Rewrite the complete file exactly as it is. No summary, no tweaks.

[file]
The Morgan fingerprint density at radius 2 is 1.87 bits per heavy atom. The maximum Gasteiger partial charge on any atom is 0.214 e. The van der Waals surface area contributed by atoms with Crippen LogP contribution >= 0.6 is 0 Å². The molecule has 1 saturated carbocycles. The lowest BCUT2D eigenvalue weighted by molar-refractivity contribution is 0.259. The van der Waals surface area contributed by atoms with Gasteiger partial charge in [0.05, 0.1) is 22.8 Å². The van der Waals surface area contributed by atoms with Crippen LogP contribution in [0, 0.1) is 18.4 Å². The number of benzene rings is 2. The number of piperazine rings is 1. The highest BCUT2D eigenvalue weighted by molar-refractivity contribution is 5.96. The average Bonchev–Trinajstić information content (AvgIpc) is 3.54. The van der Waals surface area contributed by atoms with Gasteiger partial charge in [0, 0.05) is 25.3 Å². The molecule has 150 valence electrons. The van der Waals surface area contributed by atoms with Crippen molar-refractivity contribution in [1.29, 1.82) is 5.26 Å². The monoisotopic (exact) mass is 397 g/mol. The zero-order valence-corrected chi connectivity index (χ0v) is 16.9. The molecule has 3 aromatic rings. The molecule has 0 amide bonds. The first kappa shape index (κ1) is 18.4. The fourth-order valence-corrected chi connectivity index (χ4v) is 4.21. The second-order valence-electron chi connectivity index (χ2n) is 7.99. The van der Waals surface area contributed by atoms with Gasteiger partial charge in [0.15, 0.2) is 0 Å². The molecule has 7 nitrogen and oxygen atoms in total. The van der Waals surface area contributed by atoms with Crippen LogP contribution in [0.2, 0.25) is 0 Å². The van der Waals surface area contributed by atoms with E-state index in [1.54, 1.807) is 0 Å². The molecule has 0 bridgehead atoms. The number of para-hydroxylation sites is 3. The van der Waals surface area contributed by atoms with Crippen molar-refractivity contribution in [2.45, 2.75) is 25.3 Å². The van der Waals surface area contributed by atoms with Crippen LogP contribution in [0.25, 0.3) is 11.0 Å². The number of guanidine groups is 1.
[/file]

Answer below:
The Morgan fingerprint density at radius 2 is 1.87 bits per heavy atom. The maximum Gasteiger partial charge on any atom is 0.214 e. The van der Waals surface area contributed by atoms with Crippen LogP contribution >= 0.6 is 0 Å². The molecule has 1 saturated carbocycles. The lowest BCUT2D eigenvalue weighted by molar-refractivity contribution is 0.259. The van der Waals surface area contributed by atoms with Gasteiger partial charge in [0.05, 0.1) is 22.8 Å². The van der Waals surface area contributed by atoms with Crippen LogP contribution in [0, 0.1) is 18.4 Å². The number of benzene rings is 2. The number of piperazine rings is 1. The highest BCUT2D eigenvalue weighted by molar-refractivity contribution is 5.96. The average Bonchev–Trinajstić information content (AvgIpc) is 3.54. The van der Waals surface area contributed by atoms with Gasteiger partial charge in [0, 0.05) is 25.3 Å². The molecule has 150 valence electrons. The van der Waals surface area contributed by atoms with Crippen molar-refractivity contribution in [1.29, 1.82) is 5.26 Å². The monoisotopic (exact) mass is 397 g/mol. The zero-order valence-corrected chi connectivity index (χ0v) is 16.9. The molecule has 3 aromatic rings. The molecule has 0 amide bonds. The first kappa shape index (κ1) is 18.4. The fourth-order valence-corrected chi connectivity index (χ4v) is 4.21. The second-order valence-electron chi connectivity index (χ2n) is 7.99. The van der Waals surface area contributed by atoms with Gasteiger partial charge in [0.15, 0.2) is 0 Å². The molecule has 7 nitrogen and oxygen atoms in total. The van der Waals surface area contributed by atoms with Crippen LogP contribution in [0.2, 0.25) is 0 Å². The van der Waals surface area contributed by atoms with E-state index in [1.54, 1.807) is 0 Å². The molecule has 0 bridgehead atoms. The number of para-hydroxylation sites is 3. The van der Waals surface area contributed by atoms with Crippen molar-refractivity contribution in [2.45, 2.75) is 25.3 Å². The van der Waals surface area contributed by atoms with Crippen LogP contribution in [0.25, 0.3) is 11.0 Å². The number of guanidine groups is 1.